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Grant v. American National Red Cross

District of Columbia Court of Appeals
745 A.2d 316 (2000)


Facts

In 1982, Calvin Grant (plaintiff) had heart surgery. Over the course of the surgery, Grant received five units of blood supplied by the American National Red Cross (Red Cross) (defendant). Each unit of blood was from a separate donor. The Red Cross had screened each of these donors in accordance with its protocols. Its protocols in 1982 did not include screening for hepatitis C. At that time, scientists had not yet isolated hepatitis C as a virus; they had only identified that there was a form of hepatitis that appeared to not be hepatitis A or hepatitis B, which scientists called non-A, non-B hepatitis. People with elevated levels of alanine aminotransferase (ALT) had an increased likelihood of carrying non-A, non-B hepatitis. Consequently, if blood donors were tested for ALT, some potential carriers of non-A, non-B hepatitis might have been identified. However, ALT testing would have missed 70 percent of non-A, non-B hepatitis carriers and disqualified up to 30 percent of healthy donors through false positives. In 1989, scientists isolated the hepatitis C virus, and a blood test became available for hepatitis C in 1990. In 1993, Grant discovered that he was infected with hepatitis C. Blood samples confirmed that the source of Grant’s infection was one of the five blood donors from his transfusion during heart surgery 11 years earlier. Grant sued the Red Cross for negligence in failing to screen his blood donors for hepatitis C using ALT testing. Grant alleged that the Red Cross’s failure to test for elevated ALT increased his chances of being infected with hepatitis C by 30 percent. Given that the test had a 70 percent rate of failing to indicate hepatitis C, Grant conceded that he could not prove that the Red Cross’s failure to test for ALT was more likely than not the cause of his hepatitis C. Grant argued, however, that the Red Cross’s conduct deprived him of a substantial chance of not contracting hepatitis C and therefore presented a triable issue of causation. The trial court granted summary judgment to the Red Cross. Grant appealed.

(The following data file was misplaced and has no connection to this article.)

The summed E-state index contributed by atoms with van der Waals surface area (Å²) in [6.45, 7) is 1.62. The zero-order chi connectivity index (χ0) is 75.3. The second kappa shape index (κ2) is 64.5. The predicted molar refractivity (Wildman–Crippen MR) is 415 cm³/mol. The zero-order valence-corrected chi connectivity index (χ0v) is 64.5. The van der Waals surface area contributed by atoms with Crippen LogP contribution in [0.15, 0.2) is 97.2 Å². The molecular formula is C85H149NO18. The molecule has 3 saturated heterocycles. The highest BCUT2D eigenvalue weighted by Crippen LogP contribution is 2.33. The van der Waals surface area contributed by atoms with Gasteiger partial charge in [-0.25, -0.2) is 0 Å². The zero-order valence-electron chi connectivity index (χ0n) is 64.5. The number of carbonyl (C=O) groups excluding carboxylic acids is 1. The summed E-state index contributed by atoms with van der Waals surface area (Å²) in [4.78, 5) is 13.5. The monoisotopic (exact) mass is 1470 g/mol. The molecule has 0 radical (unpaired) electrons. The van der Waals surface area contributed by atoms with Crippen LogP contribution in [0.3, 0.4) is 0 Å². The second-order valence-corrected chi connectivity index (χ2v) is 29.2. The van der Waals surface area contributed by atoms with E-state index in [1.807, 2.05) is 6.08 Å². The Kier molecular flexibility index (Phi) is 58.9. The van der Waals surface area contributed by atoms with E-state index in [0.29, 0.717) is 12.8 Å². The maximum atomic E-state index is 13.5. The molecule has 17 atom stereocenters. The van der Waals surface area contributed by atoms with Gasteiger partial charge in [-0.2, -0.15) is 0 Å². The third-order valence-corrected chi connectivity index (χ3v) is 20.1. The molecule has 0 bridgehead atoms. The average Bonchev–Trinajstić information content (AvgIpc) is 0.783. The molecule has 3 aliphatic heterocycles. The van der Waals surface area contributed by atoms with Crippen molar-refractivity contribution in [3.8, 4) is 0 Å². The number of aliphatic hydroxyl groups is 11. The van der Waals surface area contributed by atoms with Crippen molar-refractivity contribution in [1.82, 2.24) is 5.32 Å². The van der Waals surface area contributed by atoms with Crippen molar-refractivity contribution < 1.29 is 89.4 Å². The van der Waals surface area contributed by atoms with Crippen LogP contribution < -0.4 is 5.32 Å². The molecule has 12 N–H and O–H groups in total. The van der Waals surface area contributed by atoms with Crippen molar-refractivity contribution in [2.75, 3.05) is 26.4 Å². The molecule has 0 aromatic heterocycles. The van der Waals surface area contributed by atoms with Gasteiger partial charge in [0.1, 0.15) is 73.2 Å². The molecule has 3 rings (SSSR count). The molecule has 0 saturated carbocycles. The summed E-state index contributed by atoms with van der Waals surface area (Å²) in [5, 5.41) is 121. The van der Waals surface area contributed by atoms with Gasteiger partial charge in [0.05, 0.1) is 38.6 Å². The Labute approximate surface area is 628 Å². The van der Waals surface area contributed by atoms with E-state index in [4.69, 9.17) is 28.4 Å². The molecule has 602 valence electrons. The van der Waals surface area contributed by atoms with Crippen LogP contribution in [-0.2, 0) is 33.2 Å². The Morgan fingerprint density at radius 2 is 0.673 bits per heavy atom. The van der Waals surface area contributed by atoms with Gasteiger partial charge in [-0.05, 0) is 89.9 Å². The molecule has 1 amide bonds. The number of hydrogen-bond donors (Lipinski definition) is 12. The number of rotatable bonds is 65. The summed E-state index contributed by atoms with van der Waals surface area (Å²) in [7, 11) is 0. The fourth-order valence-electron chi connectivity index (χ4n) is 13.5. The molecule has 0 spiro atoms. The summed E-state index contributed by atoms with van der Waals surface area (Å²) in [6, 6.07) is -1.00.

Rule of Law

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Issue

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Holding and Reasoning (Farrell, J.)

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  • A “yes” or “no” answer to the question framed in the issue section;
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